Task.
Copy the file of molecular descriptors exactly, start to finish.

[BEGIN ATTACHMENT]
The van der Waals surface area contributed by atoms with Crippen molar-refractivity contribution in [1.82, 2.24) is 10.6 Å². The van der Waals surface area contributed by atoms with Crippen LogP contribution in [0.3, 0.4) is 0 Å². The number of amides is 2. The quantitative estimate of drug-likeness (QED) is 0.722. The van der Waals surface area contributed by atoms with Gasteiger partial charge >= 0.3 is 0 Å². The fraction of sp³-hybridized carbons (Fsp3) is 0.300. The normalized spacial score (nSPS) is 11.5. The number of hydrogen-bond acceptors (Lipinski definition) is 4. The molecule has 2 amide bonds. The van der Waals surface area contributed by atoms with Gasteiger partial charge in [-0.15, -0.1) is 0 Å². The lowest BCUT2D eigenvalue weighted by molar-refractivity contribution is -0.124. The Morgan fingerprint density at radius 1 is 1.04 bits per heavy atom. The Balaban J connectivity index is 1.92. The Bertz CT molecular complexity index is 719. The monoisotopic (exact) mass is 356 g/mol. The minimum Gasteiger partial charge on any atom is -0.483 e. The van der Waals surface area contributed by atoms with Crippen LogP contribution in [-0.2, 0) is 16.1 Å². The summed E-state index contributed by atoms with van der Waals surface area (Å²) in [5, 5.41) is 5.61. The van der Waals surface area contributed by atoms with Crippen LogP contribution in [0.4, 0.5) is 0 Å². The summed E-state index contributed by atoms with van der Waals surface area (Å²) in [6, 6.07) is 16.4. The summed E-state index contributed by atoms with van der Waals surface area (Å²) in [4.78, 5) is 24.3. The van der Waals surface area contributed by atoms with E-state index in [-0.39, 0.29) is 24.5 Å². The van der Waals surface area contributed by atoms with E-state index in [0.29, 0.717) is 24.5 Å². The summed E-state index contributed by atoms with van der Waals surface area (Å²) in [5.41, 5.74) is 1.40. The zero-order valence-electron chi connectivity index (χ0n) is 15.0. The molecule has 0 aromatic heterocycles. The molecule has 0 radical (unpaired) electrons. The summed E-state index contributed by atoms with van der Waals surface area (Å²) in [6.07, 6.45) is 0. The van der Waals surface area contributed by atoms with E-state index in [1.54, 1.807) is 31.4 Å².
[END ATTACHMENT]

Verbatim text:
The van der Waals surface area contributed by atoms with Crippen molar-refractivity contribution in [1.82, 2.24) is 10.6 Å². The van der Waals surface area contributed by atoms with Crippen LogP contribution in [0.3, 0.4) is 0 Å². The number of amides is 2. The quantitative estimate of drug-likeness (QED) is 0.722. The van der Waals surface area contributed by atoms with Gasteiger partial charge >= 0.3 is 0 Å². The fraction of sp³-hybridized carbons (Fsp3) is 0.300. The normalized spacial score (nSPS) is 11.5. The number of hydrogen-bond acceptors (Lipinski definition) is 4. The molecule has 2 amide bonds. The van der Waals surface area contributed by atoms with Gasteiger partial charge in [-0.15, -0.1) is 0 Å². The lowest BCUT2D eigenvalue weighted by molar-refractivity contribution is -0.124. The Morgan fingerprint density at radius 1 is 1.04 bits per heavy atom. The Balaban J connectivity index is 1.92. The Bertz CT molecular complexity index is 719. The monoisotopic (exact) mass is 356 g/mol. The minimum Gasteiger partial charge on any atom is -0.483 e. The van der Waals surface area contributed by atoms with Crippen LogP contribution in [-0.2, 0) is 16.1 Å². The summed E-state index contributed by atoms with van der Waals surface area (Å²) in [5, 5.41) is 5.61. The van der Waals surface area contributed by atoms with Crippen LogP contribution in [0.4, 0.5) is 0 Å². The summed E-state index contributed by atoms with van der Waals surface area (Å²) in [6, 6.07) is 16.4. The summed E-state index contributed by atoms with van der Waals surface area (Å²) in [4.78, 5) is 24.3. The van der Waals surface area contributed by atoms with E-state index in [-0.39, 0.29) is 24.5 Å². The van der Waals surface area contributed by atoms with E-state index in [0.29, 0.717) is 24.5 Å². The summed E-state index contributed by atoms with van der Waals surface area (Å²) in [5.41, 5.74) is 1.40. The zero-order valence-electron chi connectivity index (χ0n) is 15.0. The molecule has 0 aromatic heterocycles. The molecule has 0 radical (unpaired) electrons. The summed E-state index contributed by atoms with van der Waals surface area (Å²) in [6.07, 6.45) is 0. The van der Waals surface area contributed by atoms with E-state index in [1.54, 1.807) is 31.4 Å².